“We weren’t even talking for a while. Creatively it was just a mess. I didn’t like the scene we were part of and I wanted away from it all”: Where Primus went in 2000 and how they came back

Les Claypool of Primus
(Image credit: Getty Images)

Cali-prog funknuts Primus always endured difficulties as a result of their uniqueness. By the end of the 90s the resulting strain was becoming intolerable and they went on a hiatus that – creatively at least – lasted a decade. Flash forward to 2011, and a rejuvenated Les Claypool told Prog how the band made it back.

It’s been 14 years since Primus last played in London. That’s a long time by any band’s standards but Les Claypool seems perfectly fine with it. After all, this evening the trio is playing a sold out show at Brixton Academy and they’ve completed their eighth studio album, Green Naugahyde, set to be released this autumn. In other words, with new music and a freshly unshackled creative whip, the decade-long hiatus has come to a natural end.

“You’ll get this from anyone you talk to who’s been in a band that broke up,” the bassist says, tucking into another biscuit as we sit in a plush West London hotel. “We weren’t even really talking for a while. We were in different spaces personally and creatively it was just a fucking mess. I really didn’t like the scene that Primus had become a part of and I just wanted away from it all.”

Immediately after the break was announced in 2000, Claypool went out on tour and into the studio with his new project, Colonel Les Claypool’s Fearless Flying Frog Brigade. He didn’t even play any Primus songs for “quite a while,” such was his discontent with the situation. When Primus reunited in 2003 and 2006, they were nostalgic events which fueled no desire to create new music. When they got together again after Claypool had finished an album cycle with his solo band, however, things felt a bit different.

“Talking to Ler [Larry LaLonde, guitar], he was very excited and very much wanted to do a new album. We just definitely weren’t getting the vibe from Tim [Alexander, drums] that anything was going to move forward,” Claypool explains. “We came to the agreement that it just wasn’t working. Again.”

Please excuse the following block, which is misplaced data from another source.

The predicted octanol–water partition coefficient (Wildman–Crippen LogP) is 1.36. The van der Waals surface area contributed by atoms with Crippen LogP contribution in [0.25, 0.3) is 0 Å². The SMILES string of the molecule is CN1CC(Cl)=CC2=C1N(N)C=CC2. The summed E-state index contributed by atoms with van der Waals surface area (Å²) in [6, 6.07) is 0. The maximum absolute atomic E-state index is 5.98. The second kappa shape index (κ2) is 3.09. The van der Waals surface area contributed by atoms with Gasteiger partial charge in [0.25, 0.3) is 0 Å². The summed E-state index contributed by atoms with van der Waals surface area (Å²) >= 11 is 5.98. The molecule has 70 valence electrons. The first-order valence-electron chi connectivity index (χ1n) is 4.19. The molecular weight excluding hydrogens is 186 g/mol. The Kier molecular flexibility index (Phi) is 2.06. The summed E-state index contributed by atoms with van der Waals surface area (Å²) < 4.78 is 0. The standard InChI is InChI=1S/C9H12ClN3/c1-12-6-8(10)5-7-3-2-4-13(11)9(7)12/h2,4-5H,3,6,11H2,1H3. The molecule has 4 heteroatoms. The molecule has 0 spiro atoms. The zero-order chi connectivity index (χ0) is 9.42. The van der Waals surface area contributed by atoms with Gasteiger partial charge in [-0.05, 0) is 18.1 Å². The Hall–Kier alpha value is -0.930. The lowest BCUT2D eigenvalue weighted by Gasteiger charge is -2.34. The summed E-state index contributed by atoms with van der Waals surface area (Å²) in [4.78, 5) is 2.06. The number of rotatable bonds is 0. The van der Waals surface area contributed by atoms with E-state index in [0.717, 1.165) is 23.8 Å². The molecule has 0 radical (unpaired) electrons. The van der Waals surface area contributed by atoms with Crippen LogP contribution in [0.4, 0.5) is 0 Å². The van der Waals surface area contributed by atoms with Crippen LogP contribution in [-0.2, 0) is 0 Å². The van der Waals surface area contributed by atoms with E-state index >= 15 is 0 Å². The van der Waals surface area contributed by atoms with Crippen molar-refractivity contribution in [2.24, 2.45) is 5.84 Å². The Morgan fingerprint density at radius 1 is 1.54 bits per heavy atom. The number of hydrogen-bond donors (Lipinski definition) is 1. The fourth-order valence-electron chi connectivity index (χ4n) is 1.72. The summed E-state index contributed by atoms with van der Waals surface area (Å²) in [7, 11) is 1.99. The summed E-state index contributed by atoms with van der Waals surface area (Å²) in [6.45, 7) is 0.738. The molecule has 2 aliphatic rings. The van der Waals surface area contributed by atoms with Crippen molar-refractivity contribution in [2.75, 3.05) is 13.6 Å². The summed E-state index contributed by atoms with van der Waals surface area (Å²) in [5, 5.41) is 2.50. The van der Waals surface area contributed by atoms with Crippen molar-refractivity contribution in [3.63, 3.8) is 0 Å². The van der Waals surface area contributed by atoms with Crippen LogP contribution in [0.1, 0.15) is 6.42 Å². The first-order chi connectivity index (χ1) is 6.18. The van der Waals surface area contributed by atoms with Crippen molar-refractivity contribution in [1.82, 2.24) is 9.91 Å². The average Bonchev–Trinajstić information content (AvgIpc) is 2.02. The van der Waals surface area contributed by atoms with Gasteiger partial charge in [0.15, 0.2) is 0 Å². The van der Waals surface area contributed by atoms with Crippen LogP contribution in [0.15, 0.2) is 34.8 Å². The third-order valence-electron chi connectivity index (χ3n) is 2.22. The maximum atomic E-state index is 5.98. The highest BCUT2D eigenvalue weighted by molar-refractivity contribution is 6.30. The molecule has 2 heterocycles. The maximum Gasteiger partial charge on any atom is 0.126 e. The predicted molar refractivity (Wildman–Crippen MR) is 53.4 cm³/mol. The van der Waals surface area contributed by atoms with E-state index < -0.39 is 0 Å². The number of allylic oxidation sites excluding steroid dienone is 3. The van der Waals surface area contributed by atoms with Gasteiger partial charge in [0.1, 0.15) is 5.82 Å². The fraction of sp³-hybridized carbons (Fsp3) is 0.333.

“Jay Lane was the logical person to call – he’d quit Primus one month before we recorded Suck On This, so he’s ingrained on the first couple of records. For me it was almost like, ‘If Jay will do it, I’ll do it.’ So Jay came and played and it was just unbelievable. You could just feel it,” he says, smiling. “I was looking at Ler as we were playing Pudding Time in this little rehearsal space, and we just started laughing. Jayski wrote that drum part.”

It’s interesting that the return of Lane was integral to Claypool’s commitment to Primus, because it’s arguably his drum sound that helped shape the band in the first place. Songs like Pudding Time and Too Many Puppies have his languid mark all over them; and while the band was starting out, that surely influenced the way Claypool played and wrote as well.

“It’s a more groove-oriented record because that’s the way Jay plays. The album does remind me sonically of Frizzle Fry, but there’s a lot of Brown Album on it,” he says. “Lyrically I think there’s a lot more dirt under our fingernails – there are some songs that I just wouldn’t have written in 1990.

I read on Wikipedia that we’re the only band that has our own category on something. I don’t even know what the hell that means

“I wouldn’t have written a song called Jilly’s On Smack because I hadn’t had a friend that disappeared into the world of heroin yet, or Lee Van Cleef, which is a kind of a retrospective song. I’m glad it sounds more like Frizzle Fry than Antipop, or I’d be pissed!”

Claypool initially makes light of his discontent with Primus’ last album before they went on hiatus but it’s clear the work was produced under duress. The forced fragmentation of having eight guest musicians and producers was more likely to be indicative of a band that was pulling in too many directions and struggling to find new, innovative ideas than said act being the idea.

When talking about Antipop in more detail, his brow furrows somewhat. “Brown Album wasn’t as successful financially as the record label would’ve liked so that was the first time we ever really got pressured about working with a producer. I suggested approaching some of our favourite artists as producers, but to be honest...” Claypool tails off, with a swift shake of his head, thinking of the five producers involved – Tom Morello, Matt Stone from South Park, Tom Waits, Fred Durst and Stewart Copeland.